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Investing in Insurance Stocks

By Matthew Frankel, CFP – Updated Jan 20, 2023 at 1:03PM
Two hands hovering over paper cutouts of a home, car, and family.
Source: Getty Images

Insurance stocks can make a great addition to any investor’s stock portfolio. Not only does the insurance business have the potential to produce excellent long-term returns, but it’s also a business that works in good times and bad.

With that in mind, here’s an overview of how the insurance business works, some important concepts to know, and three insurance stocks that investors should keep on their radar in 2023 and beyond.

Three top insurance stocks for 2023

1. MetLife (NYSE:MET)

MetLife is a great option for investors who want some insurance exposure. It’s the largest U.S. life insurer, and it also has a huge retirement solutions business. MetLife has an easy-to-understand business model and a history of strong returns on equity. Plus, the company pays one of the highest dividend yields of its peer group, which can significantly boost total returns over time.

Life insurance is also a relatively recession-resistant business, as illustrated by the fact that MetLife outperformed the S&P 500 by 20 percentage points through the first six months of 2022 during a market downturn.

2. Markel (NYSE:MKL)

Markel is a specialty insurer, choosing to insure unusual risks, which is a much-needed business in both strong economies and recessions. Not only does Markel typically run a nice underwriting profit, but the company has an interesting investment strategy.

Instead of solely focusing on safe investments, such as high-grade bonds, Markel puts about one-third of invested assets in publicly traded stocks and also buys entire businesses through its Markel Ventures segment. For this reason, Markel is often described as a smaller-scale version of Berkshire Hathaway (NYSE:BRK.A)(NYSE:BRK.B), which happens to be Markel's largest stock investment.

3. UnitedHealth (NYSE:UNH)

When you’re looking for beginner-friendly stocks, it’s often a smart idea to stick with industry leaders, such as top U.S. health insurer UnitedHealth. The company serves more than 75 million people worldwide and has one of the best net margins in the industry. In addition to its core UnitedHealthcare business, the company also owns Optum, which provides technology, analytics, and more to the healthcare and pharmaceutical industries.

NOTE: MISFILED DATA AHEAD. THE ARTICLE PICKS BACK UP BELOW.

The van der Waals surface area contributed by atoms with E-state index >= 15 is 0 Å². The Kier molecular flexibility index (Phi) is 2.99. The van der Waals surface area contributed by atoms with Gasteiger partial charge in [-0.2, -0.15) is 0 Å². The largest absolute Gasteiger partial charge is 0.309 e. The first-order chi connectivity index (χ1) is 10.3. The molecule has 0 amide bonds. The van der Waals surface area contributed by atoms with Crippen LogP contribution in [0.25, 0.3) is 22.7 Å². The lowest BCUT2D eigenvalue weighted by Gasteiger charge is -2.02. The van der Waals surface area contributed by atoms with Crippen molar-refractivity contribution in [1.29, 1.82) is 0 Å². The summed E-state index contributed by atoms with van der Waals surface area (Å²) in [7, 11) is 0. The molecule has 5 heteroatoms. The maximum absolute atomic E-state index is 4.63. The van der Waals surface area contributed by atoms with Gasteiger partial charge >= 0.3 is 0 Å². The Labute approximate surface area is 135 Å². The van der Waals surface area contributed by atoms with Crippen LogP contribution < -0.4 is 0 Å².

UnitedHealth also has a track record of shareholder-friendly management. It’s increased its dividend every year since 2010 and spends billions on share buybacks. Over the 10-year period through mid-2022, UnitedHealth has delivered 900% total returns for investors, more than triple the S&P 500 production during the same period.

Did You Know?

Warren Buffett chose the insurance industry as the backbone of his empire.

How insurance companies make money

One of the most important things to understand before buying any stock is how the company makes its money. This sounds simple, but it’s frequently misunderstood when it comes to the insurance industry.

The obvious way that insurance companies can make money is by selling insurance policies and bringing in more money in premiums than they pay out as claims. This is known as an underwriting profit. However, for most insurance companies, an underwriting profit is not the focus. Many of the largest insurers are completely happy breaking even, or doing slightly better, when it comes to underwriting.

The second, and more important, way insurance companies make money is by investing the money they take in before it is paid out for claims. This money is known as the float. Most insurers invest their float in safe places, such as high-quality bonds, but some choose to be a little more adventurous and buy other types of investments.

Obviously this is a simplified explanation. Insurance companies have other ways to generate revenue, and two of the companies discussed in this article have substantial non-insurance operations as well. But this is the main idea behind how the business works.

Three important metrics for insurance investors to know

To analyze insurance stocks, most standard metrics work, such as return on equity (ROE) and net margin. However, there are three insurance-specific profitability metrics that you should know before getting started:

  • Loss ratio: This is the percentage of an insurer’s premiums paid out as claims. For example, if an insurer collects $100 million in premiums and pays out $70 million for claims, the insurer has a loss ratio of 70%.